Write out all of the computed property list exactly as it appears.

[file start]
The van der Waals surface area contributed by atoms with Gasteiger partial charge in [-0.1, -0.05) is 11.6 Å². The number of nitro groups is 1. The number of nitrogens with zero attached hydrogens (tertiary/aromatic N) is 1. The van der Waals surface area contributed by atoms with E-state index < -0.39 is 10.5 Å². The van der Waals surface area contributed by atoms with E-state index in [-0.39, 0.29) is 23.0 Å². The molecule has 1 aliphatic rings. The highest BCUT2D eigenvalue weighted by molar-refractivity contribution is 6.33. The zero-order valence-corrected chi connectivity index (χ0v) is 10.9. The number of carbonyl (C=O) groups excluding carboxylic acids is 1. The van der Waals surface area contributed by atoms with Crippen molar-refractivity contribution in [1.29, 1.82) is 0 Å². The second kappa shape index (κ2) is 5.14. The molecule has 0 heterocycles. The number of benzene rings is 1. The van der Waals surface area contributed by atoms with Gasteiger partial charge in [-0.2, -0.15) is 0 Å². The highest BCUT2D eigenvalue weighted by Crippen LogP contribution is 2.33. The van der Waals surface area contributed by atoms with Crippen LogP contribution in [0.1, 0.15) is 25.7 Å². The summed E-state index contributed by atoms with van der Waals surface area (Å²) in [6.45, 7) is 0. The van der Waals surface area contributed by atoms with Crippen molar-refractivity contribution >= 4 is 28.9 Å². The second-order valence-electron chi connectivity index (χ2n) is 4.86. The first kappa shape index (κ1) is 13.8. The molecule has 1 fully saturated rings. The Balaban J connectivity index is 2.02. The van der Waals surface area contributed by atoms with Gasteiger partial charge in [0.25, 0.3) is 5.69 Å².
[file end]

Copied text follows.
The van der Waals surface area contributed by atoms with Gasteiger partial charge in [-0.1, -0.05) is 11.6 Å². The number of nitro groups is 1. The number of nitrogens with zero attached hydrogens (tertiary/aromatic N) is 1. The van der Waals surface area contributed by atoms with E-state index < -0.39 is 10.5 Å². The van der Waals surface area contributed by atoms with E-state index in [-0.39, 0.29) is 23.0 Å². The molecule has 1 aliphatic rings. The highest BCUT2D eigenvalue weighted by molar-refractivity contribution is 6.33. The zero-order valence-corrected chi connectivity index (χ0v) is 10.9. The number of carbonyl (C=O) groups excluding carboxylic acids is 1. The van der Waals surface area contributed by atoms with Crippen molar-refractivity contribution in [1.29, 1.82) is 0 Å². The second kappa shape index (κ2) is 5.14. The molecule has 0 heterocycles. The number of benzene rings is 1. The van der Waals surface area contributed by atoms with Gasteiger partial charge in [-0.2, -0.15) is 0 Å². The highest BCUT2D eigenvalue weighted by Crippen LogP contribution is 2.33. The van der Waals surface area contributed by atoms with Crippen LogP contribution in [0.1, 0.15) is 25.7 Å². The summed E-state index contributed by atoms with van der Waals surface area (Å²) in [6.45, 7) is 0. The van der Waals surface area contributed by atoms with Crippen molar-refractivity contribution >= 4 is 28.9 Å². The second-order valence-electron chi connectivity index (χ2n) is 4.86. The first kappa shape index (κ1) is 13.8. The molecule has 1 fully saturated rings. The Balaban J connectivity index is 2.02. The van der Waals surface area contributed by atoms with Gasteiger partial charge in [0.25, 0.3) is 5.69 Å².